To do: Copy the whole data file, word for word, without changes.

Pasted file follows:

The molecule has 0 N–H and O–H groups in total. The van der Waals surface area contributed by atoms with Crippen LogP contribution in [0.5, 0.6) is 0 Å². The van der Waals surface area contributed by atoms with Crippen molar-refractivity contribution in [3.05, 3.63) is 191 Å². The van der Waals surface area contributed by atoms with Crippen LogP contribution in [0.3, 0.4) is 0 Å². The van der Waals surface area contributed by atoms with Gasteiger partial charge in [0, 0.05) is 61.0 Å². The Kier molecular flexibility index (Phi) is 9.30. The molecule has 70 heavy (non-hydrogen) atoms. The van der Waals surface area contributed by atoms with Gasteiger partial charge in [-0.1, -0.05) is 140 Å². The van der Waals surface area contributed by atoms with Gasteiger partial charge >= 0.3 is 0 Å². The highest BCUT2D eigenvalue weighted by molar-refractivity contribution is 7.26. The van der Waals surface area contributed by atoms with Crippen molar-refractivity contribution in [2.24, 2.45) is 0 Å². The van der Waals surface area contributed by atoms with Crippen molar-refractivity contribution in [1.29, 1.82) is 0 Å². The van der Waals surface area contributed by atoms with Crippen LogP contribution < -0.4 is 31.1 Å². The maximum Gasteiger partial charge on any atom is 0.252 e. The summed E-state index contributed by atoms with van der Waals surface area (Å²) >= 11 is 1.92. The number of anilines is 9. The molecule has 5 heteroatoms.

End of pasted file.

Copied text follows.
The molecule has 0 N–H and O–H groups in total. The van der Waals surface area contributed by atoms with Crippen LogP contribution in [0.5, 0.6) is 0 Å². The van der Waals surface area contributed by atoms with Crippen molar-refractivity contribution in [3.05, 3.63) is 191 Å². The van der Waals surface area contributed by atoms with Crippen LogP contribution in [0.3, 0.4) is 0 Å². The van der Waals surface area contributed by atoms with Gasteiger partial charge in [0, 0.05) is 61.0 Å². The Kier molecular flexibility index (Phi) is 9.30. The molecule has 70 heavy (non-hydrogen) atoms. The van der Waals surface area contributed by atoms with Gasteiger partial charge in [-0.1, -0.05) is 140 Å². The van der Waals surface area contributed by atoms with Gasteiger partial charge >= 0.3 is 0 Å². The highest BCUT2D eigenvalue weighted by molar-refractivity contribution is 7.26. The van der Waals surface area contributed by atoms with Crippen molar-refractivity contribution in [2.24, 2.45) is 0 Å². The van der Waals surface area contributed by atoms with Crippen molar-refractivity contribution in [1.29, 1.82) is 0 Å². The van der Waals surface area contributed by atoms with Crippen LogP contribution < -0.4 is 31.1 Å². The maximum Gasteiger partial charge on any atom is 0.252 e. The summed E-state index contributed by atoms with van der Waals surface area (Å²) >= 11 is 1.92. The number of anilines is 9. The molecule has 5 heteroatoms.